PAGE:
5.0 out of 5 stars Magnificent Sense of Wonder Novel. 13 July 2014
By Willy Eckerslike TOP 1000 REVIEWER
Format:Paperback|Verified Purchase
I don't think that since reading `Rama' many years ago I've read anything which fired my imagination quite like `Annihilation'. I have read hundreds of sci-fi and fantasy novels in the intervening years and greatly enjoyed the vast majority (with some notable exceptions) but there is something fascinatingly different about this novel.

It is, nevertheless, hard to put my finger on exactly why. It is not a traditional SF novel with heroes, villains, spaceships, incomprehensible physics, magical technology, wormholes, post-human weirdness or galaxy spanning alien civilisations. In fact, it lacks any elements of any science fiction sub-genres I can immediately think of. Perhaps it's Fantasy...nah, definitely not. What it is somewhat reminiscent of, however, is Reynolds' excellent `Diamond Dogs' so I suppose that puts `Annihilation' firmly in the SF camp.

What we're presented with is a sparse narrative told from the first person viewpoint of an un-named biologist on the twelfth expedition into an enclosed yet expanding, uninhabited pristine wilderness where strange things happen as a consequence of the presence of an otherworldly entity. The tiny list of protagonists, identified only through their profession, dwindle rapidly as the expedition succumbs to the strange influence of the environment. We gradually learn of the biologist's history and motivations in flashback while she progresses through the environment, its history of expeditions and her own metamorphosis.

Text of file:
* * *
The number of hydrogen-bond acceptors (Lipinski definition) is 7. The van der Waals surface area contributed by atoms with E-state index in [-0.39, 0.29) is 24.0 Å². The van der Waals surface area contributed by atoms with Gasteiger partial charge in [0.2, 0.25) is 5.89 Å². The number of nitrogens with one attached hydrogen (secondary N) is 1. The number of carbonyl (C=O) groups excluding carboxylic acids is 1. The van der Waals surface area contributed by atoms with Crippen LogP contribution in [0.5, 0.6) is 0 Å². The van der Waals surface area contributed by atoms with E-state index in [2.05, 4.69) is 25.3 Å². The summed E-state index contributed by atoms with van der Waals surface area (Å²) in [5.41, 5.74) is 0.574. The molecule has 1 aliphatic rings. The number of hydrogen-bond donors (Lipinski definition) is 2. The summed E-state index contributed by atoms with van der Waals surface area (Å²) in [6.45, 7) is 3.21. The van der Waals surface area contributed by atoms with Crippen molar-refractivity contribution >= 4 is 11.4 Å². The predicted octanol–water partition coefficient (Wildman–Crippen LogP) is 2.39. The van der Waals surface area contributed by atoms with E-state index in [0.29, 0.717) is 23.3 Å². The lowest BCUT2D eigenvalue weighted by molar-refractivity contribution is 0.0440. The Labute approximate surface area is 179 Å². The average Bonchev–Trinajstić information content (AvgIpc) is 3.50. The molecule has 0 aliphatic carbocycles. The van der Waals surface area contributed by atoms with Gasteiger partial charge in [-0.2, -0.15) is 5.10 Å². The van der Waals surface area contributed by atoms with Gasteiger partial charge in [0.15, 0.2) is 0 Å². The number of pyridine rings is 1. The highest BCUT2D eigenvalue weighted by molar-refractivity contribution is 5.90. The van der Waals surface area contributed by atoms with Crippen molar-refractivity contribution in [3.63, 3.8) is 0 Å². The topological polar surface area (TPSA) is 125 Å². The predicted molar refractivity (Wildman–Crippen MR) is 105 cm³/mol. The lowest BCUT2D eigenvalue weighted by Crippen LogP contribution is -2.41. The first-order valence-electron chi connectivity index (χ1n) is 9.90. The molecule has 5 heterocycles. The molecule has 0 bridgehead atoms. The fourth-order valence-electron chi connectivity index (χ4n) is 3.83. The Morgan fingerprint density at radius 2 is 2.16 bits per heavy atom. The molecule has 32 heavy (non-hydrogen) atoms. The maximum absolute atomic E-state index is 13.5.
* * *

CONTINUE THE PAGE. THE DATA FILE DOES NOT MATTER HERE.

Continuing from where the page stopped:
The only symbol of solidity is a distant lighthouse where dark secrets may be unveiled.
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4.0 out of 5 stars Aliens and Alienation 15 Sep 2014
By Rough Diamond TOP 1000 REVIEWER
Format:Hardcover|Verified Purchase
As allusive as it is ambiguous, `Annihilation' is the tantalising curtain-raiser to Jeff VanderMeer's 'Southern Reach' trilogy. It functions - almost - as a stand-alone novel in its own right. However, it's really just the appetiser in a much larger three-course-meal. It certainly left this reader hungry for the main course.

`Annihilation' introduces us to the trilogy's topographic core: the mysterious, menacing Area X. What exactly Area X is, and how it got there, never becomes fully clear. The only thing we know for certain about it is that for thirty years, all eleven of the previous sorties into this pristine wilderness have gone catastrophically awry. We soon begin to see why, as we find ourselves from the get-go inside Area X alongside the newly arrived twelfth mission.